Many naturalized U.S. citizens and permanent residents first got their green cards after marrying an American citizen. Marriage has a way of making your relationship to the United States permanent. A US citizen traveling abroad may meet their spouse-to-be in another country. The spouse-to-be then enters the U.S. on a fiancé visa. Sometimes an international student with a student visa meets their spouse-to-be in the United States. After marrying, they can apply for an adjustment of status and get their green card. But what is the relationship between your green card and divorce?
Foreigners who marry an American citizen often hear people make comments that the marriage was simply a way to get their green card. Likewise, if your spouse has a controlling streak they might threaten to have your green card taken away if you divorce. The good news is that most of those threats are empty. What happens to your green card if you divorce? Many people who receive their green card through marriage worry about this disturbing issue. In most cases, once you have a green card, it is yours forever unless you commit a major crime or it turns out that you obtained the green card by fraud. To avoid trouble, have a registered legal document assistant prepare your documents, whether for divorce or immigration.
Will You Automatically Lose Your Green Card?
If you are a non-US citizen going through a divorce, you might worry whether you will lose our green card status. Keep in mind that it depends on the circumstances, but probably not. Half of all marriages end in divorce; there is no law saying that immigrants must have superhuman abilities to put up with an impossible spouse. Several factors come into play when considering how divorce will affect your green card status. First, they look at the length of the marriage. Next, is your green card is conditional or permanent? Here are some scenarios in which divorce affects your immigration status in various ways.
- At the time of your divorce, if your case has only gotten as far as your spouse filing Form I-130 (the visa petition), your green card application will automatically be denied.
- Did you receive a green card after marriage, then apply for and receive a permanent green card two years later? If so, you can still keep your permanent green card after your divorce.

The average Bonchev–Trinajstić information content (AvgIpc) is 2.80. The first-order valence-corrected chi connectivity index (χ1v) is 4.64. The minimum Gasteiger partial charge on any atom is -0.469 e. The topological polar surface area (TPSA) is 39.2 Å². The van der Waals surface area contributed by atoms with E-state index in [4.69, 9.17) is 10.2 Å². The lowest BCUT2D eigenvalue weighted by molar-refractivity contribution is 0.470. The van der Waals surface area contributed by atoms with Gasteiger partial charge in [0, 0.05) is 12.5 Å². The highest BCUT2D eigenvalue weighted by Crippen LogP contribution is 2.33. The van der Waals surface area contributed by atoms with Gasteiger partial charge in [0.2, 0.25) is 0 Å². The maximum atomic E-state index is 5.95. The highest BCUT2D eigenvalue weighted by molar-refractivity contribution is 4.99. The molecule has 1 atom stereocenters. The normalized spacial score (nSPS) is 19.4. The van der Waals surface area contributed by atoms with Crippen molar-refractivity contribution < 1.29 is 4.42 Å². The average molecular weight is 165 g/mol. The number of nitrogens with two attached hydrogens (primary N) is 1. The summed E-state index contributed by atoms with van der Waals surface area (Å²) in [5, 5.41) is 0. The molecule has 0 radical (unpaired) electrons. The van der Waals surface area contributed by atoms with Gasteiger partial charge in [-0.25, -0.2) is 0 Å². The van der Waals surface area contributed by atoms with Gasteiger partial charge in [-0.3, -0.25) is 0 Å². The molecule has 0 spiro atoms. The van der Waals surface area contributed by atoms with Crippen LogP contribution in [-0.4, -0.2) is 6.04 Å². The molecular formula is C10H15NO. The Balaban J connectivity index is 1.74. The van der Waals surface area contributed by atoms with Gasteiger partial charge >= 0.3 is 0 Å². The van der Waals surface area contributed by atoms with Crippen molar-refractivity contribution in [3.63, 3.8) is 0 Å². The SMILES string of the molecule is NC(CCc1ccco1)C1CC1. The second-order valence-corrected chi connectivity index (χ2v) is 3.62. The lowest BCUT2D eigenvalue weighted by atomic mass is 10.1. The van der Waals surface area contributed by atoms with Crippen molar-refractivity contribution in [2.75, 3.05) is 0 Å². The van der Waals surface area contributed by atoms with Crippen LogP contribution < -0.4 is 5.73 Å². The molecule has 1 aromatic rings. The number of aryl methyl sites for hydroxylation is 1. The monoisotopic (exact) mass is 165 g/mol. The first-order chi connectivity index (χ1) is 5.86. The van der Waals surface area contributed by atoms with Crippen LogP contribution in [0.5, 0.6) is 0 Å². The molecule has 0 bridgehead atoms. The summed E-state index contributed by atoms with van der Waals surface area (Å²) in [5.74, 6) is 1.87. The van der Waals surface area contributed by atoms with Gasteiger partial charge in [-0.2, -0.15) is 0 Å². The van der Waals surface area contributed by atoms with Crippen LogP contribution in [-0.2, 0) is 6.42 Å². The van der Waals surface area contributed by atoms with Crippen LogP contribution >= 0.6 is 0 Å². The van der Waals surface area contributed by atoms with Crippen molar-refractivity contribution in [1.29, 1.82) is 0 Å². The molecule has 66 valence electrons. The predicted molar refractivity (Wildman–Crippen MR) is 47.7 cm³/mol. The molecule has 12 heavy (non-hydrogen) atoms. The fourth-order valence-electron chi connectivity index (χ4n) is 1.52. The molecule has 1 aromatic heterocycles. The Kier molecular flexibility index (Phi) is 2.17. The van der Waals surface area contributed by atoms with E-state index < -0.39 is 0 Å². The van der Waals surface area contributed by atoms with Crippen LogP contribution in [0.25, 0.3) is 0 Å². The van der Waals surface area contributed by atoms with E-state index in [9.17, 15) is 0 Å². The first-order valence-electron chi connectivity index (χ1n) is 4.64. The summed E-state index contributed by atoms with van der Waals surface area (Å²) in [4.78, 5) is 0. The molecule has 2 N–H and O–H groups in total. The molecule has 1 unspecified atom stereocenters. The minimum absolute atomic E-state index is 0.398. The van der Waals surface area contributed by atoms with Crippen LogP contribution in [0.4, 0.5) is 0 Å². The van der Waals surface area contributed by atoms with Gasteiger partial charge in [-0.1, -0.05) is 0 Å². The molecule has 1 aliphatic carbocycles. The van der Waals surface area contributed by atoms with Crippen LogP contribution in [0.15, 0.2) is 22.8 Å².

- Were you and your spouse married for two years before you applied for a green card based on your marriage to your spouse? If so, you can get a permanent green card as soon as you successfully complete the application process. Divorce will not change your permanent resident status.
- Do you have a conditional green card? With a conditional green card (the one that lasts two years and is issued to immigrants newly married to U.S. citizens) and you divorce, the situation is somewhat more complicated. You can still apply for a permanent green card without your ex-spouse, but the burden of proof is on you to show that you had every intention of building a lasting marriage. Specifically, you must be able to prove you did not marry your ex-spouse just to get a green card. Reports from marriage counselors and court records about domestic violence can help your case; even if you have strong evidence, you might need a lawyer.
Most of the time, you do not need a lawyer to protect your rights in a divorce. This is true, even if you do not have U.S. citizenship.
Your Green Card is Probably Safe, Even if You Divorce
For most people, divorce without the involvement of lawyers is the best option, even for U.S. permanent residents. If you want to file for divorce but worry about implications to your green card status, we can help. Contact A People’s Choice to have a registered legal document assistant prepare your legal forms for divorce. Call 800-747-2780 for immediate help.
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